Passing the Three Gates
Interviews with Charles Johnson
Edited by Jim McWilliams
- Published: 2005
- Subject Listing: Literary Criticism, African American Studies, American Ethnic Studies
- Bibliographic information: 336 pp., 5.5" x 9"
- Territorial rights: world
- Series: V Ethel Willis White Books
Known for his blending of philosophy, spirituality, humor, and a rollicking good story, Charles Johnson is one of the most important novelists writing today. From his magical first novel, Faith and the Good Thing, to his decidedly philosophical Oxherding Tale; from his swashbuckling indictment of the slave trade in the National Book Award-winning Middle Passage, to his more recent imaginative treatment of Martin Luther King Jr. in Dreamer, Johnson has continually surprised, instructed, and entertained his many avid readers. As this collection of interviews suggests, the novelist is as multifaceted and complex as his novels. Trained in cartooning and philosophy, martial arts and meditation, and producing teleplays, photobiographies, and literary criticism in addition to fiction, Charles Johnson represents a model of what he calls “life as art.”
Jim McWilliams has gathered here the most significant of Johnson’s many interviews in a chronological progression, giving an invaluable account of Johnson’s development from the late 1970s until the early years of the twenty-first century. Drawn from a neighborhood newsletter and an alumni magazine as well as the most prestigious academic journals, these interviews bring up many essential elements of Johnson’s life and work: his religious development from the AME Church to Buddhism; the importance to him of family; his emergence out of the civil rights and the black power movements, and how his writing responds to both; the importance of his relationship with his mentor John Gardner and his own work as a teacher of creative writing; his interest in phenomenology and philosophical fiction. Capping the collection are two previously unpublished interviews that reflect back upon Johnson’s career, even as they look forward to what Johnson calls "Act Three" of his life.
Alluding to the "Three Gates" of Buddhist "Right Speech," the title of this volume aptly captures the generous spirit that characterizes Charles Johnson’s work. An indispensable resource for all of Johnson’s many readers, Passing the Three Gates represents both the transformation of the artist over time and the continuity and endurance of his aesthetic and spiritual vision.
Jim McWilliams is associate professor of English at Dickinson State University, North Dakota.
"Among the most brilliant writers in America, Charles Johnson possesses a complex vision of art, spirituality, culture, and race that is expressed most powerfully, no doubt, in his wonderful novels and short stories. However, this book allows us, perhaps, a more explicit and varied engagement with this vision, and his surpassing intellectual range and his hard-won wisdom. It is both an essential companion to his superb fiction and a treasure in its own right." - Arnold Rampersad, Stanford University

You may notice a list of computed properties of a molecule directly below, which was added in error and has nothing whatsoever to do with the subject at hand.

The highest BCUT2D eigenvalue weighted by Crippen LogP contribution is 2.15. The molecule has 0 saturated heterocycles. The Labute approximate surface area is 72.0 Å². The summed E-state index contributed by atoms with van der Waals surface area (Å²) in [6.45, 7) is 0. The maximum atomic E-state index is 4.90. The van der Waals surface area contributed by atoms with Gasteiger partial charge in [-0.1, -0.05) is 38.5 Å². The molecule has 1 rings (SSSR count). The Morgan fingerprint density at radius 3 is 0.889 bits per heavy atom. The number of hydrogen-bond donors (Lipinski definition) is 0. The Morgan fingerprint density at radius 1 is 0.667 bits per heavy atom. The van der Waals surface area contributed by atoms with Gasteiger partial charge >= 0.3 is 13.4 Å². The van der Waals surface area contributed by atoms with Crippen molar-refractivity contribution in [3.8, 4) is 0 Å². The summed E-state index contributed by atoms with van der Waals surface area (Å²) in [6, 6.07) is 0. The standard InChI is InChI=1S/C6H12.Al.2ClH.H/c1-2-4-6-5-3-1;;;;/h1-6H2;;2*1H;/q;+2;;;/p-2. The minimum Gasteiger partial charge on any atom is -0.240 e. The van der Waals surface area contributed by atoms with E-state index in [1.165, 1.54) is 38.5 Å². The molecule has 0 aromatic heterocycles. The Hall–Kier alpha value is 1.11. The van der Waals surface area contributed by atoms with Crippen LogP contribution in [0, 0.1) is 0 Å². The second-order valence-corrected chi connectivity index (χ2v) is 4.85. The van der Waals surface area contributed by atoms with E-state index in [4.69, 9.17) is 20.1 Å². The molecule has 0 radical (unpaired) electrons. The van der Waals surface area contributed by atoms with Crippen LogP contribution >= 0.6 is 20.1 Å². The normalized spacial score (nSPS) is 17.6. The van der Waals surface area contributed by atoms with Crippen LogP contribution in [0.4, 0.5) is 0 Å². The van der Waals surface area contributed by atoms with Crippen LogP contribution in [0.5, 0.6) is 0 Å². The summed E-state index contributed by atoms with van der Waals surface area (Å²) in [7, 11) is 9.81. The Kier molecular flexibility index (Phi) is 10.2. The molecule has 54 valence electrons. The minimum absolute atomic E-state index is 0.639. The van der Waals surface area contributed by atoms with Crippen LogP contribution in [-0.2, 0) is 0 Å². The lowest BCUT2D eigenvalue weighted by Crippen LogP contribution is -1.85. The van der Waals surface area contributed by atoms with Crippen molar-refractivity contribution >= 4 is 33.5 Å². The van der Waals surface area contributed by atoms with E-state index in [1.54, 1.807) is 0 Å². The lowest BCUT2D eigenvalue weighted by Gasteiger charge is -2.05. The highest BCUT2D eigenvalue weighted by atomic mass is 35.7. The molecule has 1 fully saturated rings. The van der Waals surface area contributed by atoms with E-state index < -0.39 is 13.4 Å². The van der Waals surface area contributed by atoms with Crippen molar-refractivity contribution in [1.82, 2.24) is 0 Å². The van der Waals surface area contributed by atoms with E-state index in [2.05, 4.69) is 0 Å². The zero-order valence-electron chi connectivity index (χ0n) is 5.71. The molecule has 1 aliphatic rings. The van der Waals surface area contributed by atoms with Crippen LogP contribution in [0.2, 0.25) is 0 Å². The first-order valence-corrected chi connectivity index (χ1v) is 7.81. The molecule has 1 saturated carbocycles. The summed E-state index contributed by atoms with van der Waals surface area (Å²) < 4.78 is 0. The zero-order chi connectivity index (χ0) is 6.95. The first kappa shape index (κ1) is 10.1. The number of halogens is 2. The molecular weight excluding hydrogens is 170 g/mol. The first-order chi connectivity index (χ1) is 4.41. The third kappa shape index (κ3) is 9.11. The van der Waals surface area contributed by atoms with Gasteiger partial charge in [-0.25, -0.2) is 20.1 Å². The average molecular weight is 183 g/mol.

"Passing the Three Gates is a well-crafted collection. It suggests not only the breadth of Charles Johnson’s thought but its essential unity, and while it ranges across literature, politics, philosophy, art, and spirituality, it reveals a vision and an intellect of enormous vitality and power. Anyone interested in understanding Johnson will find it indispensable, and anyone already familiar with Johnson will find in it persistent corroboration of his singular genius." - David Guterson
"Today there is so much talk that it almost seems an epidemic of syllabic noise. That one can not only speak with eloquence but think up above the trivial - as well as down far below sea level - is a boon to our moment. As a writer, Charles Johnson has repeatedly established himself and his position in a confused and confusing era. As a talker, while remaining right on the case of this age we find ourselves in, Charles Johnson moves us back into those times when conversation was a serious thing, when windbags were either not allowed or were outside of earshot. His mind and his writing are two of the marvels of our time and, here, he proves that the same is true of his talk." - Stanley Crouch
"A standing ovation! I was already impressed with Charles Johnson as a novelist, and now this collection of interviews confirms him as a thinker and reveals that, indeed, behind his ideas of philosophical fiction stands a first rate philosopher. As entertaining as they are insightful, these interviews give us a greater understanding of Charles Johnson’s oeuvre and mark him as that rare lion of American Letters: an original." - August Wilson
"These are, in the true sense, conversations: they show the writer listening as well as speaking - and paying close attention to the work of words. This has long been one of Charles Johnson's great strengths: his ability to witness and, in the very act of witnessing, change what and how we see. To focus as well as enlarge it. At the end of the book one wants to hear more, and I put it away with the happy conviction that this is a writer to treasure, a book to return to again and again." - Nicholas Delbanco